The major intention of the present study is to describe an effective and efficient approach to improve symmetry in the dynamics of thoracic rotation which demonstrates effectiveness for the amelioration of motor disabilities. When calculating the difference between sides, that is the asymmetry, the data of participants 3B and 5C were excluded from the sample given a remaining asymmetry after treatment. For the calculation, the value of V3 was subtracted from V4. The asymmetry diminished from −9.08 to −1.09 degrees in Group 2, and from −5.89 to −0.44 degrees in Group 3, a mean reduction of −6.72 degrees (t = −7.05, p < 0.01). This improvement in symmetry is evident in these two Groups, but less evident in Group 1. Using the same technique, the six elements remaining in Group 1 were insufficient for statistical analysis, probably due to non-homogeneity in their motor impairment (see Appendix, Note 3). Regarding another important effect, the amelioration of pain (V7), in Group 1 the mean pain value at baseline improved significantly after treatment (t = 6.91, p < 0.001), the mean values per sessions: 1) 3.92, 2) 1.92, 3) 1.46, (Table 1). The difference between the first and second session is significant as well the difference between the first and the third (i-ii t = 6.67, p < 0.001; i-iii t = 8.21, p < 0.001). These results indicate that asymmetry in the thoracic rotation can act as a causal factor in motor disabilities and pain. However, results also demonstrate that the treatment is effective in resetting the default symmetry in the dynamics of thoracic rotation.

Table 1. Indicate mean values. Variables V1, V2, V3, V4 indicate degrees of joint range of motion (ROM), V5 and V6 indicate the score of perceived exertion of effort, V7 indicate the score of pain. Small letters, or the *, indicate the significant differences.

Variable V1, in Group 1, the difference in the maximum passive flexion on the neck is significant. Additionally, as described in Appendix (Note 3), all participants experienced an immediate amelioration of their motor impairments. For example, participants 4A, 7A, and 12A had been suffering a severe impairment to rotate the head toward the right. After the first section, their ability to rotate the head toward the right-side returned to the normal range of motion. Similar amelioration was also observed for other impairments. Thus, participants 1A and 2A had been unable to flex the right-side shoulder. The observed after effect was an immediate return to normal ability to perform maximum flexion. Furthermore, in Group 1, the maximum degree of neck passive flexion reached saturation after the first session; i.e., the difference in V1 is significant solely in the first session. The mean of 123.33 degrees at baseline rises after treatment to 127.72 (t = −4.23, p < 0.001). In Groups 2 and 3, the mean of 119.96 degrees at baseline subsequently rises to 121.42 (t = −2.35, p = 0.027). It is interesting that the ROM in Group 1 increases and that the baseline value of V1 in Group 1 and the value after treatment in Groups 2 and 3 are similar.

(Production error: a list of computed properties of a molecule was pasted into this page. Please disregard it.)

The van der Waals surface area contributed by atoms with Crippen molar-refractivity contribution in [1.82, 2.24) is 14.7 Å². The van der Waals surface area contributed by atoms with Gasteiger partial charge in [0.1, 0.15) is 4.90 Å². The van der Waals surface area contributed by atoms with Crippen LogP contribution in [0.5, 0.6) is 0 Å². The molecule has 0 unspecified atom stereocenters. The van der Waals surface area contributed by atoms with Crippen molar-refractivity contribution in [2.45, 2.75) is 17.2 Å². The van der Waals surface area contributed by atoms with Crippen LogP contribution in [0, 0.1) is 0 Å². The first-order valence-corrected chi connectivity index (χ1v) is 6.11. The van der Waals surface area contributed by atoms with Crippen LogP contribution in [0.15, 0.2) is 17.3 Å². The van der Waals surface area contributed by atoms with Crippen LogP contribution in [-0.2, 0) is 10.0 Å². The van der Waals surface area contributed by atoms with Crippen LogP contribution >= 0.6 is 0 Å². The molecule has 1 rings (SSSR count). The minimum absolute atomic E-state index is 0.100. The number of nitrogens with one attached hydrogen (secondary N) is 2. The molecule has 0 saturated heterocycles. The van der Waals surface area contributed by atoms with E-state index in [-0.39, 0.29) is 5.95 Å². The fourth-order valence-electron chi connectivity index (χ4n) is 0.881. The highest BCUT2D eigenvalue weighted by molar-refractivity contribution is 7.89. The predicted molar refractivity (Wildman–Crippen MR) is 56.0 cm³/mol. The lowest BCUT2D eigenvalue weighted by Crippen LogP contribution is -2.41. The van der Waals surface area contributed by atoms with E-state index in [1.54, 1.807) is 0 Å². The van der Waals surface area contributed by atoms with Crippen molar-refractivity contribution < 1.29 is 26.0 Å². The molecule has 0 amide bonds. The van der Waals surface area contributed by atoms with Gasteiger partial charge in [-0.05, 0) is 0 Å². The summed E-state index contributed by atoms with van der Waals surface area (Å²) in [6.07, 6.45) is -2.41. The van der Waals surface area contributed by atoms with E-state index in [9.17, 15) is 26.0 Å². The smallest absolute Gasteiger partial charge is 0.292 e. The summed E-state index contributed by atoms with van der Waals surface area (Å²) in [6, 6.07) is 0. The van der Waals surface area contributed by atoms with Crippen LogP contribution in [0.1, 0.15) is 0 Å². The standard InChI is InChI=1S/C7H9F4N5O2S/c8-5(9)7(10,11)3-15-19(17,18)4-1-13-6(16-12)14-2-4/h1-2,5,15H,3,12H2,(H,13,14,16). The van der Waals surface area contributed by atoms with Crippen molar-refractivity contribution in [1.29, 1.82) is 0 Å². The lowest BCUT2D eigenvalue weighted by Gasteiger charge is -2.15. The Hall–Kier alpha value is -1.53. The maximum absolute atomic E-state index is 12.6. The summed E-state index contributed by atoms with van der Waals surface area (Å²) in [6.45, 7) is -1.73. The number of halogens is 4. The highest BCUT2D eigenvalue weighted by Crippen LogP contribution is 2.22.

In Group 1, variable V2, the thoracic flexion incrementally increased after each session. The mean of 57.54 degrees at baseline, i.e., the thoracic passive flexion increases after treatment to 59.79 (t = −2.04, p = 0.046). Although the level of significance is close to p 0.05, with additional applications the difference is clearly observed. Consequently, the mean increment after sessions is: 1) 55.27, 2) 58.77, 3) 61.96 degrees. Differences are significant between the first and second session (t = −2.58, p = 0.012), and the second and third (t = −2.36, p = 0.022). On the other hand, Groups 2 and 3 failed to reach significance. These results shed some light on the problem of stability of the spine column and also demonstrate that passive flexion of the spine is important. Murray (1939) describe the mechanism for regulating the spinal foramen considering its dynamics for flexion and extension: “The articular process with the facets forms the posterior boundary of the intervertebral foramen for the passage of the anterior and posterior spinal nerves. When the spine in the lumbosacral region is forced into extension (that is, bending backwards) these facets override one another and diminish the vertical diameter of the foramen. When the lumbar spine is bent forward (flexion), the reverse takes place and the foramen is enlarged vertically, given more space for the spinal nerves”. Here, the spinal foramen’s geometry forms a mechanism that increases the stability of the spinal cord by narrowing the spinal foramen in dynamic modes such as walking or running. The spinal foramen naturally enlarges when the coordination mode does not challenge the centre of mass (COM) too strongly, as in a relaxed sitting position. Improvement in variable V2 was however the principal result of the improved efficiency of the OAM, achieved by the torsion of the spine rather than flexion or extension.